In a federal lawsuit stemming from his arrests for disorderly conduct during two meetings just weeks apart, Thornton insisted that Kirkwood officials violated his constitutional rights to free speech by barring him from speaking at the meetings.

But a judge in St. Louis tossed out the lawsuit Jan. 28, writing that "any restrictions on Thornton's speech were reasonable, viewpoint neutral, and served important governmental interests."

I am sure the murderer felt abused by the system. I am sure he was angry. But none of it justifies killing people. Period.

We live in a society in which any words or actions that seem to contradict our image of our self-worth provoke violent or even deadly reactions. We must find our ethical center again. We could start by decrying immoral actions done in our name.

And by the way, the murderer's brother Gerald Thornton himself has killed someone in a fit of anger and served time in prison.

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At 2/9/08, 6:44 PM, Blogger thepowerguides said...

I am a Brit now living here and the one thing I have found so different is how people who are angry use guns to settle scores , My neighbor is a local farmer who shoots rabbits and the occasional Coyote so it's not that I disagree with guns just maybe how easy they seem to be to obtain and the range which to my untrained eye appear to go far beyond providing self protection or hunting


At 2/9/08, 11:27 PM, Blogger matineeidol said...

This comment has been removed by the author.

At 2/9/08, 11:30 PM, Blogger matineeidol said...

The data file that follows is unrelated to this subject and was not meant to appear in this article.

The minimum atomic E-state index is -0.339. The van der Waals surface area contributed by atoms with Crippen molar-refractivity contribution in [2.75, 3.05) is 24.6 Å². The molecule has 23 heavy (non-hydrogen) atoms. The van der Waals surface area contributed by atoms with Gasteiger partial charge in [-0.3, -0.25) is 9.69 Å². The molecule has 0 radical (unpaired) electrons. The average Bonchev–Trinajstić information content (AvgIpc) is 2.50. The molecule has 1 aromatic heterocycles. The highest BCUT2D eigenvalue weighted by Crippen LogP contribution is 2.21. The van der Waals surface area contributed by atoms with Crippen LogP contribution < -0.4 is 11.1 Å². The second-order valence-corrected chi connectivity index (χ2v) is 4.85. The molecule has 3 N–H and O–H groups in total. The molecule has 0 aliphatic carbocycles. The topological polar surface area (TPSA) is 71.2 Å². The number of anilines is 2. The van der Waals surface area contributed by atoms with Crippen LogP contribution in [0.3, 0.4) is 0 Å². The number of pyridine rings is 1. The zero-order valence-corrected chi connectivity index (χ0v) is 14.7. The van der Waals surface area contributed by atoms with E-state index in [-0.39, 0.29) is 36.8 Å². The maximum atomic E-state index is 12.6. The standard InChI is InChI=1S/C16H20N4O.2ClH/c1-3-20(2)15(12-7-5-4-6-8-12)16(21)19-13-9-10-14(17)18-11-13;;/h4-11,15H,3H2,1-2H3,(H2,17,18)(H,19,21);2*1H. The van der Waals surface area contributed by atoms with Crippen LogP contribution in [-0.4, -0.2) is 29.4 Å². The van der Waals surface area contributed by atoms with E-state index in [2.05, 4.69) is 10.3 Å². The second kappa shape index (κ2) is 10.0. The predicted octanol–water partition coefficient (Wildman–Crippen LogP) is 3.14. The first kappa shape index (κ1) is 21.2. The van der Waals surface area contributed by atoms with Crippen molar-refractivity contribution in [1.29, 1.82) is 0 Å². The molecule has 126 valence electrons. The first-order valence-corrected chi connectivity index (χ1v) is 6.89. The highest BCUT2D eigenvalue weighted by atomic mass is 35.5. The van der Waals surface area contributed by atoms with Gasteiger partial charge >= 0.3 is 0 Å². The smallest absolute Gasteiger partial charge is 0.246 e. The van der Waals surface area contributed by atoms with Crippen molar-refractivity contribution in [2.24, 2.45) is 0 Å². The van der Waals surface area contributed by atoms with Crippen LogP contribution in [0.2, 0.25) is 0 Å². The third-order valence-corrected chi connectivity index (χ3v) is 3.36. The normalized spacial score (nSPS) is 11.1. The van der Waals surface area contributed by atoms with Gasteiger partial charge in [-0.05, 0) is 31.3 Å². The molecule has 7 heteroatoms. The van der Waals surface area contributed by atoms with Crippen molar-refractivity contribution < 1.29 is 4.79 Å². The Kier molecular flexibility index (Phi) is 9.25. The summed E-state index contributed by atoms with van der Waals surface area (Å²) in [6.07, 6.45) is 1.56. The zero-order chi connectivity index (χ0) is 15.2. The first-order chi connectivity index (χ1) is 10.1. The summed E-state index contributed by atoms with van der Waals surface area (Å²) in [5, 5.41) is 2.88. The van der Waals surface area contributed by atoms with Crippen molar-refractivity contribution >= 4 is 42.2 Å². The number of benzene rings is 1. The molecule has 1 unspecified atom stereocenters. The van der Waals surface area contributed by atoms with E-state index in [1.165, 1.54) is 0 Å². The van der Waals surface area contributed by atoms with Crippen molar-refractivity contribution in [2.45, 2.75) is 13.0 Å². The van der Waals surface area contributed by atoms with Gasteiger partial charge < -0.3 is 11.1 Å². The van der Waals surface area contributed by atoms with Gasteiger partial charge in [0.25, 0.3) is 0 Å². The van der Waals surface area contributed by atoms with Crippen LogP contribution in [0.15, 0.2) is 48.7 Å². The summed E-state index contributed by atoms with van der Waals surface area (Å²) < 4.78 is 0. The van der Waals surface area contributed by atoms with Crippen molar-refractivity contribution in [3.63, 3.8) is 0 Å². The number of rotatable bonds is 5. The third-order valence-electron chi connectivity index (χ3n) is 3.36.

While I agree completely with the point that nothing (and I really mean nothing) justifies murder, I have to say I think the brother's comments have been taken out of context to a great extent. He was asked about his brother's motivation, and answered that his brother had decided to go to war (with the implied inference that death in war is not murder). I don't think it's right, but the answer was to a question of motivation, not right or wrong. I can't speak for either man's character, but the man's brother was killed and killed others--I don't think circumspection the next day is reasonable. It speaks, however, to what I see all around me in St. Louis: a racial and economic rift that both sides perpetuate with astounding callousness for the toll it takes. I grew up in Ohio--small and white, and it was loathsome to use racial slurs or profiling. Of course, pockets of racism prevailed, but by and large it was offensive and absolutely not tolerated. I was shocked to come to a big, diverse city and find that instead of being MORE forward, I'd gone back in time 60 years. The number of people who think that because I'm white I'm an "ally" for their prejudices is sickening.

At 2/10/08, 6:28 PM, Anonymous Anonymous said...

matineeidol's reflections are level headed and reasonable, but isn't it is also reasonable to take offense at Gerald Thornton's comments? He was indeed defending his brother's indefensible actions, which any reasonable person would find offensive. So too the comment of the Webster Groves resident who claimed that Cookie was a "hero". In the past, perhaps, but not in the current context.

Take race completely out of the picture for a moment. Isn't it perfectly reasonable to be angry at Cookie Thorton, not only for the brutality of his actions, but also because it was absolutely beneath him as a person, from everything we know about his past? He was a better person than to have done this, and so we have a right to be disappointed and angry with him. The next question becomes what can be done to prevent such things from occurring in the future, which necessarily involves a very painful examination of the circumstances leading to this horrific event. If this examination includes the actions of the City Council, it must also include those around Cookie who might have had clues that this was coming. In neither case should the parties be judged, which is a very difficult thing to do. One can only hope that something positive can somehow result from this tragic event. At this point, it's just too early to conceive of this.

At 2/15/08, 12:53 PM, Anonymous Anonymous said...

This comment has been removed by a blog administrator.

At 2/18/08, 1:44 PM, Blogger "Ms. Cornelius" said...

I removed the above comment. Anonymous, you are in need of some serious help. I hope you get it, and I will pray for you.

But do not comment here again.